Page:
Calculate how many degrees a physical device is off centre (offset) given X, Y, Z

Let's say I have a physical device that I can rotate with my hands and receive X Y Z coordinates of that device. What I need to calculate is the offset - how far is the pendulum of gravity straight down. Basically how many degrees I am off centre. Is there a way of doing so? I've googled a lot of questions but so far I'm struggling.

Thanks.

Updated:

There is a physical device (sensor) which I can rotate. The device sends its X Y Z coordinates and a calculated acceleration vector in mg (mill mg). I can read this data from this device using BLE. The device should lie flat while transportation, so I need to calculate how many degrees the device is off centre (which is the laying flat on table).

Updated x2:

I need to calculate the angle between the device's centre vector and a gravity pendulum (the blue angle) on the photo. • X, Y and Z are coordinates that convey position, they don't convey orientation. They'll be relevant only if you provide other positions. If you could provide us the code you have used to figure this out, or an image representing what you're trying to achieve, maybe we could help you further, including better defining the question you're asking. May 21 '21 at 15:35
• Are these X Y Z coordinates data coming from a 3-axis accelerometer measuring the force of gravity in the device's frame of reference? Or some other sensor? Give us any details you can about it. May 21 '21 at 15:39
• Hello and thank you so much for your answers. I have updated my question. Hope it's now more understandable. There is no code so far because I am only trying to figure this out.
– lipa
May 24 '21 at 8:00

First, note that accelerometer sensors tend to be noisy — giving rapidly varying values that jitter around the true measure, even when the device is at rest. So you'll likely want to gather up several measurements into a windowed average to smooth out this noise and get a more consistent orientation estimate.

Next you'll want to measure what value the device reports when lying stationary and flat. This will probably correspond to a vector along one of the axes of the sensor, whose magnitude corresponds to 1 g of acceleration. Something like (0, 1000, 0) if your sensor uses units of 1/1000th of 9.8 m/s².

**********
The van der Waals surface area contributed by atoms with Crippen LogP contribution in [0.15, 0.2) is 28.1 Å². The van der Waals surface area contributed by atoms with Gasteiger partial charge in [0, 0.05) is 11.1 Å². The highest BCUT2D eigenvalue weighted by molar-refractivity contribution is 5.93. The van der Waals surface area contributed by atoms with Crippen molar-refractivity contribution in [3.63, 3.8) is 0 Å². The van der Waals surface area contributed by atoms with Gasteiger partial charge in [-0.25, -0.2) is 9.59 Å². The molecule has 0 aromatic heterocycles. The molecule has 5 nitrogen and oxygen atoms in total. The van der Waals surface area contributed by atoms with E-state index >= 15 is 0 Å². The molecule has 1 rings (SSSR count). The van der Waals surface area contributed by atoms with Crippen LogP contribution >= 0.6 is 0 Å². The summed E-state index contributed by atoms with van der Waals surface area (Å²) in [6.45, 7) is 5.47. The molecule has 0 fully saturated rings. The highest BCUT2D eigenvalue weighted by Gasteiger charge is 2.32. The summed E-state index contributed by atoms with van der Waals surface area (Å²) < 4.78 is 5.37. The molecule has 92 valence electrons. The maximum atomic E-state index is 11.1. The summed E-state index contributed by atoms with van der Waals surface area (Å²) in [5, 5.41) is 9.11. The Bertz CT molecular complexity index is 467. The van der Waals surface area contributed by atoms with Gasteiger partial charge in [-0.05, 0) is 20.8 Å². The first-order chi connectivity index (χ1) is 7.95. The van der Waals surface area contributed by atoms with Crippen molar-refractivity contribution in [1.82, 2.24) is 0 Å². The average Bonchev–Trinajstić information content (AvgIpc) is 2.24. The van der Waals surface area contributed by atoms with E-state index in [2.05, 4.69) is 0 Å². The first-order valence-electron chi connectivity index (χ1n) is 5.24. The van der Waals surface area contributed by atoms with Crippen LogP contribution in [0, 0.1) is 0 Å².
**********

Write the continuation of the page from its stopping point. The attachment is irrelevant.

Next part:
Discard the magnitude to make a unit vector, like (0, 1, 0) in the example above, but keep the sign (ie. if we had (0, 0, -1234) we'd normalize it to (0, 0, -1)). Store this in your program as your "reference direction"

Now you can compute a degree offset from it like so:

direction = averageAccel
* 1/Sqrt(Dot(averageAccel, averageAccel))

cosine = Dot(direction, referenceDirection)

degreeError = Acos(cosine) * 180/PI

Here we're using the fact that the dot product between two unit vectors gives the cosine of the angle between them. So we can use the inverse cosine function to turn that into an angle in radians, then rescale that to change the units into degrees.

• Hi @DMGregory and thank you a lot for sharing an answer! I will try this one, it will take some time. Thank you once again!
– lipa
May 25 '21 at 9:14
• I am extremely grateful for your answer @DMGregory. I've finally made it work in my code. I accepted your answer as the correct one, although, I cannot vote up for it (I don't have enough reputation here). Thank you once again for understanding my question and writing such a detailed answer for it!
– lipa
Jun 1 '21 at 11:36
• Hi @DMGregory, could you please be so kind to check this question? Perhaps, you can share any ideas? gamedev.stackexchange.com/questions/193914/… It would be very much appreciated. Thank you!
– lipa
Jun 5 '21 at 11:11
• Hint: I already showed you how to compute your angular distance from a reference vector. Repeat for two more reference vectors to get your other two angles. Jun 5 '21 at 11:15
• HI @DMGregory! Could you explain to me what are we doing exactly when we calculate direction and what formula is used for it, please?
– lipa
Jun 14 '21 at 13:40